Limb Preservation

More than 185,000 people undergo amputation surgeries every year, and more than 2 million people in the U.S. live with limb loss, a statistic expected to double by 2050. At least half of those amputations are the result of vascular disease and complications from conditions such as diabetes, which can lead to non-healing wounds that threaten the health and viability of limbs. Other causes of limb loss include traumatic injury.

Whatever the cause, the loss of a limb can be a devastating event, affecting all aspects of a person’s life. The good news, however, is that physicians specially trained in limb preservation can help many people avoid limb loss. Limb preservation is a multidisciplinary practice within the School of Medicine. Our plastic surgeons work alongside many other world-class Washington University surgeons spanning every medical specialty to provide the best possible care to patients.


The key to limb preservation is early intervention. Our specialists will quickly assess the injured limb and develop a treatment plan aimed at preservation whenever possible. People at risk due to vascular disease and diabetes can be treated by specialists before they develop non-healing wounds that further compromise their health. And those who experience a traumatic injury and receive treatment from our specialists will benefit from the close collaboration maintained with specialists in other fields of medicine. The goal is to develop a team that can promote healing and prevent limb loss. During the course of care, we will thoroughly discuss all options with you so you can make decisions that are right for you and your family.

Chronic Non-Healing Wounds

Non-healing wounds are open wounds on the body that don’t follow the normal stages of healing, remaining unhealed for at least three months. Left untreated, non-healing wounds will progressively worsen, eventually involving other systems of the body. In severe cases, they can be life-threatening; an untreated, non-healing wound can lead to amputation of the affected limb.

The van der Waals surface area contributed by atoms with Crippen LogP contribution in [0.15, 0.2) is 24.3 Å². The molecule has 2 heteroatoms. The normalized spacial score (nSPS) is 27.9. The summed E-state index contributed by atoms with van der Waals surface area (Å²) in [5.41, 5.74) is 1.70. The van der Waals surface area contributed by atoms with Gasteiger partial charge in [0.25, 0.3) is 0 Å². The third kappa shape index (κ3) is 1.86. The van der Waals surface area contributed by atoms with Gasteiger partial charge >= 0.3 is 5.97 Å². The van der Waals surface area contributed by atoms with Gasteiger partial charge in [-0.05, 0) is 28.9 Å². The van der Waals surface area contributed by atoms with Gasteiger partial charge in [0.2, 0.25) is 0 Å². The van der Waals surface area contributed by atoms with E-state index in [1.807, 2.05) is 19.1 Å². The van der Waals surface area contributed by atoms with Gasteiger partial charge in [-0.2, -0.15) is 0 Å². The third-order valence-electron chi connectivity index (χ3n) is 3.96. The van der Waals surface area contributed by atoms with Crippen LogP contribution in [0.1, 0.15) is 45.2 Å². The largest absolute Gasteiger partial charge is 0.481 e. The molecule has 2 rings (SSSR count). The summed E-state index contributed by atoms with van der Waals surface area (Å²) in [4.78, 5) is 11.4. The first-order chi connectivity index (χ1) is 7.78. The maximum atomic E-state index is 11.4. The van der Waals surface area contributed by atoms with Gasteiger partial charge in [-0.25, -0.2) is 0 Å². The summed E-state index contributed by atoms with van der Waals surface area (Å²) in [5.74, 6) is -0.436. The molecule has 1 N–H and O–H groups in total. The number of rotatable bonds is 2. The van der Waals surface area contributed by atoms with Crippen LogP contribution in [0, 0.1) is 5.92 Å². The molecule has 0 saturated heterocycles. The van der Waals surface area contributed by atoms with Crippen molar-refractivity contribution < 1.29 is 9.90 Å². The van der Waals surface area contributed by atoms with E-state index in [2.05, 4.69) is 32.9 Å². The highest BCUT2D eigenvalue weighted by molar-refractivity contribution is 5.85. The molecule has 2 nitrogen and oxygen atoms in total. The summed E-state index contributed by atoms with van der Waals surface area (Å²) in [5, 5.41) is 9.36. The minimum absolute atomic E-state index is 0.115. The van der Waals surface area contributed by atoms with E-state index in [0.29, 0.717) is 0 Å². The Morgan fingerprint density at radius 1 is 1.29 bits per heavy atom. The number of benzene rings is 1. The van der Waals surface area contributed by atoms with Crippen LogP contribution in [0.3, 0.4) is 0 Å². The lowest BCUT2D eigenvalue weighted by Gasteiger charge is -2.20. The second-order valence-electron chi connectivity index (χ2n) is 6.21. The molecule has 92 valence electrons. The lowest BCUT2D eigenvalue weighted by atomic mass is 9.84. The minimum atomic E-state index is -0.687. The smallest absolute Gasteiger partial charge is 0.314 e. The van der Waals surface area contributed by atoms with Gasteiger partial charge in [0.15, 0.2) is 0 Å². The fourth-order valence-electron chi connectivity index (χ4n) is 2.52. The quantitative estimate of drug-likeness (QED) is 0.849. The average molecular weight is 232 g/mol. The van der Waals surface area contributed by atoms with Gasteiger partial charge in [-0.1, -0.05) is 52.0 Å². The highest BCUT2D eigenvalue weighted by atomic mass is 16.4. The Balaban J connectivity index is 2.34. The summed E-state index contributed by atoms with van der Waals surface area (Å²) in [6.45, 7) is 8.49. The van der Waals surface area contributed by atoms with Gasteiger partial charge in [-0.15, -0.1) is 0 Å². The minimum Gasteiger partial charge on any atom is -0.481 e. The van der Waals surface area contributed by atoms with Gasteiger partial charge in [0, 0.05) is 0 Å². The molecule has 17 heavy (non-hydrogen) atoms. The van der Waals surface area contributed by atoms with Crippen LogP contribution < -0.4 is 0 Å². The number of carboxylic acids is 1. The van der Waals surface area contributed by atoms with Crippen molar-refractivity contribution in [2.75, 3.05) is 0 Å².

Diabetes is one of several diseases that can affect the flow of blood to the body’s extremities and is often responsible for non-healing wounds, as well as neuropathy, calluses and ulcers. The increase in the number of people living with diabetes in the U.S. has put many limbs at risk of amputation when left untreated. 

In addition to diabetes, causes of non-healing wounds include surgical procedures, vascular disease and infection. No matter the cause, limb preservation is most likely to succeed when non-healing wounds are quickly and effectively treated.

Treatment of chronic wounds in people at risk for limb loss is complex. To heal properly, a wound requires oxygen-rich blood. If the body alone can’t supply this, our specialists use a variety of treatments, including: revascularization to help restore blood flow and hyperbaric oxygen therapy, a treatment that uses a pressurized environment to increase the amount of oxygen in the blood.

Traumatic Injury

Many types of traumatic injury require complex reconstructive surgeries to preserve the affected limb. In some situations, specialists can transplant tissue, muscle and nerves from one part of the body to the injured area. 

Our reconstructive surgeons are skilled at reattaching severed or nearly severed body parts using a technique called microsurgical replantation. This treatment, performed using microscope magnification, involves reconnecting severed blood vessels, nerves and tissues.

Conditions & Treatments

Our nationally recognized surgeons are dedicated to focusing on your unique limb preservation needs and the following conditions:

  • Diabetic ulcers
  • Pressure ulcers
  • Venous leg ulcers
  • Leg ulcers
  • Surgical wounds
  • Radiation wounds
  • Burns and other traumatic injuries of the arms and legs
  • Lacerations
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In-Person or Virtual Visits

Why Choose Us?

The specialists who are part of our Limb Preservation Program are leaders in their field, skilled at using the latest techniques and interventions to preserve limbs whenever possible, whether they are at risk due to disease or trauma.

To help ensure you receive the most effective and efficient treatment possible, this team collaborates with specialists in vascular surgery, podiatry, wound care, infectious disease, nephrology, cardiology, endocrinology and geriatrics, among other specialties. Limb preservation can be a complex process, requiring a variety of specialists to coordinate treatment in the effort to avoid amputation. We also work closely with specialists in rehabilitation, physician therapy and prosthetics.

What to Expect

Once you request an appointment, our scheduling team will call you to schedule your initial consultation. In your first appointment, our limb preservation specialists will perform a tissue assessment to help determine the most effective treatment plan. They will talk with you and any involved family members about the treatment options available, answering your questions and providing the information you need to make decisions that are right for you. As part of your care, our team will coordinate any inpatient or outpatient rehabilitation services you may need. 

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